Document Type



Doctor of Philosophy (PhD)


Public Affairs

First Advisor's Name

Meredith Newman

First Advisor's Committee Title

Co-Committee Chair

Second Advisor's Name

Mohamad Alkadry

Second Advisor's Committee Title

Co-Committee Chair

Third Advisor's Name

Susannah Ali

Third Advisor's Committee Title

Committee Member

Fourth Advisor's Name

Nazife Ganapati

Fourth Advisor's Committee Title

Committee Member

Fifth Advisor's Name

Aya Chacar

Fifth Advisor's Committee Title

Committee Member


Representative bureaucracy, contracting, supplier diversity

Date of Defense



Government organizations have struggled to balance democratic values of inclusiveness and equity with an efficient and effective bureaucracy since the early years of the administrative state. A representative bureaucracy offers a solution where effective and efficient public service delivery can be achieved while reflecting the interests of historically underrepresented social groups in policy decisions. The theory of representative bureaucracy states that organizational actors that share characteristics with constituents are more likely to respond to their interests through policies and implementation activities. Employing a mixed methodology, this study examines whether and how representativeness of local government decision-makers affects contracting policy implementation by assessing the degree of supplier diversity of local governments. Supplier diversity contracting policies aim to enhance access, limit discrimination, correct historical injustices, and empower traditionally underserved populations.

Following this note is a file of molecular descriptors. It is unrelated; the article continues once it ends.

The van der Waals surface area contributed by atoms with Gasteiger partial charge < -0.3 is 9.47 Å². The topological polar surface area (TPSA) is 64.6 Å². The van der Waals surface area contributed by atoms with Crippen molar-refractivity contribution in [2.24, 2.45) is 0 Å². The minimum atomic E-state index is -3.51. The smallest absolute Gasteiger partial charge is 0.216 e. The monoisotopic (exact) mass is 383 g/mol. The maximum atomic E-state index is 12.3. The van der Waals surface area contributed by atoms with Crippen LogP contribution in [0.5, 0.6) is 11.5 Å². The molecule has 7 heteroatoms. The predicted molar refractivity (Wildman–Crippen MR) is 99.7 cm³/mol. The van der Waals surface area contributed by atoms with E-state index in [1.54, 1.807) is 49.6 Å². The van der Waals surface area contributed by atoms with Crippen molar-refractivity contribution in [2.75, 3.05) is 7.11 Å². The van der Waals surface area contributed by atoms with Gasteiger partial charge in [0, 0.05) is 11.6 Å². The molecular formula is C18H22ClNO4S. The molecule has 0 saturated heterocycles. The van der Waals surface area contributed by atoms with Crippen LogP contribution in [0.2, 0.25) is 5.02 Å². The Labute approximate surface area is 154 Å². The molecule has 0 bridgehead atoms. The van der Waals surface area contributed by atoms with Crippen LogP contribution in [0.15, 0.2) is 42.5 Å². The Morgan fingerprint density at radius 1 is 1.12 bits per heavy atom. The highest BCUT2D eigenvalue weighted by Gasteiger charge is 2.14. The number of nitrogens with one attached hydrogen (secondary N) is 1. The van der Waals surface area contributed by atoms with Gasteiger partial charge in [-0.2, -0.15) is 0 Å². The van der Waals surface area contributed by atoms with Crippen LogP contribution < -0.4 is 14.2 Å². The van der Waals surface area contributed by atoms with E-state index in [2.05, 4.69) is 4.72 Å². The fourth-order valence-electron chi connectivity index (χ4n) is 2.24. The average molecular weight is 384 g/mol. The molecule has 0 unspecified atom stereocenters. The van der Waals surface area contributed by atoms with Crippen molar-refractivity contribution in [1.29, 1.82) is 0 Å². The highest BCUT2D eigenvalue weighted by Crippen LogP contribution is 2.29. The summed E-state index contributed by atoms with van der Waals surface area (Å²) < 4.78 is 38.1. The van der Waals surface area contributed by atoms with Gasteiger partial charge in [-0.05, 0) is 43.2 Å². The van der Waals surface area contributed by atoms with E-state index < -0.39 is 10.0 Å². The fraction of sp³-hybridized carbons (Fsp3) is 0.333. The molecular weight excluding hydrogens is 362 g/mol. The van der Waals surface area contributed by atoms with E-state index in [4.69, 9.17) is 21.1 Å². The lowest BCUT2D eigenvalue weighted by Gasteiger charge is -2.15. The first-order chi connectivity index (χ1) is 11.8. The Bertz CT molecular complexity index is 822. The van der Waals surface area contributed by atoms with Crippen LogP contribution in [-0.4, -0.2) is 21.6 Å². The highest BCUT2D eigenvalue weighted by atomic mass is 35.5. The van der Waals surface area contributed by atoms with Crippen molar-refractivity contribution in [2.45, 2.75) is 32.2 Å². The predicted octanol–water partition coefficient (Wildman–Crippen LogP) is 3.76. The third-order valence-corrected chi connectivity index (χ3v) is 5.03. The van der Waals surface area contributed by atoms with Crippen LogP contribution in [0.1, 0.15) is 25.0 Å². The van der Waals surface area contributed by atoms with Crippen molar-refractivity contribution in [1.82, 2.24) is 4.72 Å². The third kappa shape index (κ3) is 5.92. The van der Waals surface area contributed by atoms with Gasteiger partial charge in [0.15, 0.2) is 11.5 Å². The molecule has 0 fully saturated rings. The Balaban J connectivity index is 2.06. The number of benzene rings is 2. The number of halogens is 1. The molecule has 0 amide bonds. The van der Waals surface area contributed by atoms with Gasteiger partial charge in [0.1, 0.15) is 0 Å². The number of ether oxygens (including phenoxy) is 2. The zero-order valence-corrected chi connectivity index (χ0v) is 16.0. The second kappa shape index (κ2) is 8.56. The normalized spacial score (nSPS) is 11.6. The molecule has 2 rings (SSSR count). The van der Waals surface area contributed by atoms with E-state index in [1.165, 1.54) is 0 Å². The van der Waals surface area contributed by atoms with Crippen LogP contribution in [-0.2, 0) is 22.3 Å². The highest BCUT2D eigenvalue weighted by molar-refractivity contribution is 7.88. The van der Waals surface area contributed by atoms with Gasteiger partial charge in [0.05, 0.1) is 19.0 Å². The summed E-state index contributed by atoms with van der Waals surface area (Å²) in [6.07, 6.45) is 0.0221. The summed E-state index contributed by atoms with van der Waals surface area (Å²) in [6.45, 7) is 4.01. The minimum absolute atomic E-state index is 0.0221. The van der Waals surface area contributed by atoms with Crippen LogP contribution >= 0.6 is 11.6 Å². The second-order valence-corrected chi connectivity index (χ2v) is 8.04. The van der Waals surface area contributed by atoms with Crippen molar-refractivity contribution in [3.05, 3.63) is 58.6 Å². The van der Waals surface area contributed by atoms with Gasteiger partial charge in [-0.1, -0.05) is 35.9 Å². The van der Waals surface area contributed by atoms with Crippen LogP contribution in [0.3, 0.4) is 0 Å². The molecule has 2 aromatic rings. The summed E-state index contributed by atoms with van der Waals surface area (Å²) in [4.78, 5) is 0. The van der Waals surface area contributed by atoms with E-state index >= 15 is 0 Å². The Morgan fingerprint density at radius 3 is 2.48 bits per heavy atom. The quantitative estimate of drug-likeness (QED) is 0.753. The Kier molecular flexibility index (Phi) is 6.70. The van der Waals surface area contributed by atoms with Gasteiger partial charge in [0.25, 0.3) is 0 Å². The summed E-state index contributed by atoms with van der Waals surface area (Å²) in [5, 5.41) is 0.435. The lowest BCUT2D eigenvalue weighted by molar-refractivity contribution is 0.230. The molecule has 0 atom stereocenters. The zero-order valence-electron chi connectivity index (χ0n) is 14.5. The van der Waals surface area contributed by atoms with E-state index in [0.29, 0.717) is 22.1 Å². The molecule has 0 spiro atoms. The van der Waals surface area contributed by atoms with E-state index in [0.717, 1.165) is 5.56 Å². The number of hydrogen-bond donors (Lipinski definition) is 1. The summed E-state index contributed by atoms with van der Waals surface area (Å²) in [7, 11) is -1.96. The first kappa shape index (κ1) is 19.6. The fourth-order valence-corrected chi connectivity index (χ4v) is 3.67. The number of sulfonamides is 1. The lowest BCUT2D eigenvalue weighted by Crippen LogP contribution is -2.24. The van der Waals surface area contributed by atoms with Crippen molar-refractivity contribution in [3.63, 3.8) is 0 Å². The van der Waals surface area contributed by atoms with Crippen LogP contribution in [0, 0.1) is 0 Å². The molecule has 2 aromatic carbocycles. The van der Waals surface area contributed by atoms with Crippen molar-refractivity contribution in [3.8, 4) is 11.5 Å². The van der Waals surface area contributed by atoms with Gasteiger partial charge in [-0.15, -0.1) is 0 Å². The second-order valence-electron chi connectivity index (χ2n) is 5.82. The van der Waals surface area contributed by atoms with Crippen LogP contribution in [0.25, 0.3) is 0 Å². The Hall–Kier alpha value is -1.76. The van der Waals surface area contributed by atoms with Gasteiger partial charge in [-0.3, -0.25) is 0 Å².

This study contributes to the broader understanding of representative bureaucracy in the local government contracting environment and yields actionable recommendations for public managers. The contracting environment is often driven by efficiency and guided by legal stipulations. The results of this study demonstrate that even while operating within the constraints of this environment, minority representation at the street level is related to active implementation. Additionally, street level bureaucrats who assume a minority representative role are more likely to have greater motivation for supplier diversity. Elected officials also have an important role driving supplier diversity from the top. However, this is a product of the political nature of contracting decisions where the push from elected officials is likely an effort to be responsive to their constituents.







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